Read the full article by Hiroko Tabuchi (New York Times)
“Every day at work for 15 years, Sean Mitchell, a captain in the Nantucket Fire Department, has put on the bulky suit that protects him from the heat and flames he faces on the job. But last year, he and his team came across unsettling research: Toxic chemicals on the very equipment meant to protect their lives could instead be making them gravely ill.
This week, Captain Mitchell and other members of the International Association of Fire Fighters, the nation’s largest firefighters’ union, are demanding that union officials take action. They want independent tests of PFAS, the chemicals in their gear, and for the union to rid itself of sponsorships from equipment makers and the chemical industry. In the next few days, delegates representing the union’s more than 300,000 members are expected to vote on the measure — a first.
‘We’re exposed to these chemicals every day,’ Captain Mitchell said. ‘And the more I looked into it, the more it felt like the only people who were saying these chemicals were safe were the people who make it.’
The demands come as the safety of firefighters has become an urgent concern amid the worsening effects of climate change, which bring rising temperatures that prime the nation for increasingly devastating fires. In October, two dozen firefighters in California — where a record 4.2 million acres burned across the state last year — filed suit against 3M, Chemours, E.I. du Pont de Nemours and other manufacturers, claiming that the companies for decades knowingly made and sold firefighting equipment loaded with toxic chemicals without warning of the chemicals’ risks.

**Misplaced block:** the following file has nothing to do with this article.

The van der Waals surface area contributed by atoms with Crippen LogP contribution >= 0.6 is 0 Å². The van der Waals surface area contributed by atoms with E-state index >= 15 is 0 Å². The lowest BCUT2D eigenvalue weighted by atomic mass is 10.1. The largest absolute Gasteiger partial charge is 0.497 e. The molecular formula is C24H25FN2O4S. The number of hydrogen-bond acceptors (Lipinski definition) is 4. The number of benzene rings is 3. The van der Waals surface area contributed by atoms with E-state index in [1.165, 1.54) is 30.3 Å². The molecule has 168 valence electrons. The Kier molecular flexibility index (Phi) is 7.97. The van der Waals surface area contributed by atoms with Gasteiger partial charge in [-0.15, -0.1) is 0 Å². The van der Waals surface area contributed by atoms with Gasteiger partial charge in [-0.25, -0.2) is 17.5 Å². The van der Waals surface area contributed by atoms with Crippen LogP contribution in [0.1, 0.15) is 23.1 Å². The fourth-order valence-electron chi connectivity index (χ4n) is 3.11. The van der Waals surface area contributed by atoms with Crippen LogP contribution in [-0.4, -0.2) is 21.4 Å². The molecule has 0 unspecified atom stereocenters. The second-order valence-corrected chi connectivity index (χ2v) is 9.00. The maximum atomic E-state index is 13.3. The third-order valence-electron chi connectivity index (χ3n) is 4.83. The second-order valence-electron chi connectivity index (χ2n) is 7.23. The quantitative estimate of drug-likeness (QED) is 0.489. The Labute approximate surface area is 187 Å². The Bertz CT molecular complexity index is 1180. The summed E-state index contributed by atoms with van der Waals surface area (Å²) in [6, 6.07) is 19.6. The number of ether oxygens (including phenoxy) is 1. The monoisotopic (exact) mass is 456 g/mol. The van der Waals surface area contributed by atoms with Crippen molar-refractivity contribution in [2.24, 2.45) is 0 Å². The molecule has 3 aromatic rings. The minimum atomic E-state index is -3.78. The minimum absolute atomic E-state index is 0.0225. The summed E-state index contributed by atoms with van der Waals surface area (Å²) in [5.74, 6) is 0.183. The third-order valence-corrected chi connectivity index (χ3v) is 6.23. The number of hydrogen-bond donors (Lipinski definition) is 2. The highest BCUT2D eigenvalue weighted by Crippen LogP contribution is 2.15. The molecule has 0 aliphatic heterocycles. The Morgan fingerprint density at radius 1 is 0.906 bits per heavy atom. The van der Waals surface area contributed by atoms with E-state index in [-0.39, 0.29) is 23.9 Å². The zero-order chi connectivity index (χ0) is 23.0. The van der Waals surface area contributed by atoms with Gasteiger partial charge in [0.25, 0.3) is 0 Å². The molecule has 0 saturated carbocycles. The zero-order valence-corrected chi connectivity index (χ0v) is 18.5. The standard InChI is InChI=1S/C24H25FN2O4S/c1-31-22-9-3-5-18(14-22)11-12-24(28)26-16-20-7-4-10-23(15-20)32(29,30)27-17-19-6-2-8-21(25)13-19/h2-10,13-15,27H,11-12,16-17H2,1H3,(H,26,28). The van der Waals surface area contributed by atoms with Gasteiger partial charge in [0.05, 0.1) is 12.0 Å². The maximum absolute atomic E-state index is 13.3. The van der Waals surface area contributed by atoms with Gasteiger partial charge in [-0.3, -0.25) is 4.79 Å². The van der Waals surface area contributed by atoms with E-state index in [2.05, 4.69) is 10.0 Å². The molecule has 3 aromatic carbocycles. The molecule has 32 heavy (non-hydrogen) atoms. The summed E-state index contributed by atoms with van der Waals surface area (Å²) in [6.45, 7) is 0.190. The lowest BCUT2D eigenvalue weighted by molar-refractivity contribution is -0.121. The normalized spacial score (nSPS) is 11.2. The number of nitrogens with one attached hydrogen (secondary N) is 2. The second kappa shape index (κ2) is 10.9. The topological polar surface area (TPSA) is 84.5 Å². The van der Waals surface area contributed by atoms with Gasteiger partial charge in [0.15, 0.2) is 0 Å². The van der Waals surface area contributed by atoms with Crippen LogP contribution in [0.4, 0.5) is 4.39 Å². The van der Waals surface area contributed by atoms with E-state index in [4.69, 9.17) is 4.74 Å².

‘Firefighting is a dangerous occupation, and we don’t want our firefighters to burn up. They need that protection,’ said Linda Birnbaum, the former director of the National Institute for Environmental Health Sciences. ‘But we now know that PFAS is in their gear, and it doesn’t stay in their gear.’
‘A lot of it migrates out and gets into the air that they’re breathing, and it’s on their hands, and their bodies,’ Dr. Birnbaum added. ‘If they take their gear home to wash, they’re bringing PFAS back to their families…'”